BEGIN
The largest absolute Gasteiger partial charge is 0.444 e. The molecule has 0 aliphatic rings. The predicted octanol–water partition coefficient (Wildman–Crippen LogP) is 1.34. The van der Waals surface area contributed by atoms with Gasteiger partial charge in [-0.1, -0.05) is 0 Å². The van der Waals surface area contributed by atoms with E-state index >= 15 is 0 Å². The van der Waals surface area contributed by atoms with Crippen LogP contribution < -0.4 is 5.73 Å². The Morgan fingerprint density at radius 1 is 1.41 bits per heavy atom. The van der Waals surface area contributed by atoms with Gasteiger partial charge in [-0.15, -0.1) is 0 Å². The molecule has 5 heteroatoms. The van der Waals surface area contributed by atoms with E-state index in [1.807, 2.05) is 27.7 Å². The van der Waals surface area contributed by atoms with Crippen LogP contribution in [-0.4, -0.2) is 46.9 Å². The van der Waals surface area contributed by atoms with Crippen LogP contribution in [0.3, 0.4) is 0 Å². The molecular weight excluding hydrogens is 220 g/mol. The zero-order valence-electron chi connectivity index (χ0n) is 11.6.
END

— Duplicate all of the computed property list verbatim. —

The largest absolute Gasteiger partial charge is 0.444 e. The molecule has 0 aliphatic rings. The predicted octanol–water partition coefficient (Wildman–Crippen LogP) is 1.34. The van der Waals surface area contributed by atoms with Gasteiger partial charge in [-0.1, -0.05) is 0 Å². The van der Waals surface area contributed by atoms with E-state index >= 15 is 0 Å². The van der Waals surface area contributed by atoms with Crippen LogP contribution < -0.4 is 5.73 Å². The Morgan fingerprint density at radius 1 is 1.41 bits per heavy atom. The van der Waals surface area contributed by atoms with Gasteiger partial charge in [-0.15, -0.1) is 0 Å². The molecule has 5 heteroatoms. The van der Waals surface area contributed by atoms with E-state index in [1.807, 2.05) is 27.7 Å². The van der Waals surface area contributed by atoms with Crippen LogP contribution in [-0.4, -0.2) is 46.9 Å². The van der Waals surface area contributed by atoms with Crippen LogP contribution in [0.3, 0.4) is 0 Å². The molecular weight excluding hydrogens is 220 g/mol. The zero-order valence-electron chi connectivity index (χ0n) is 11.6.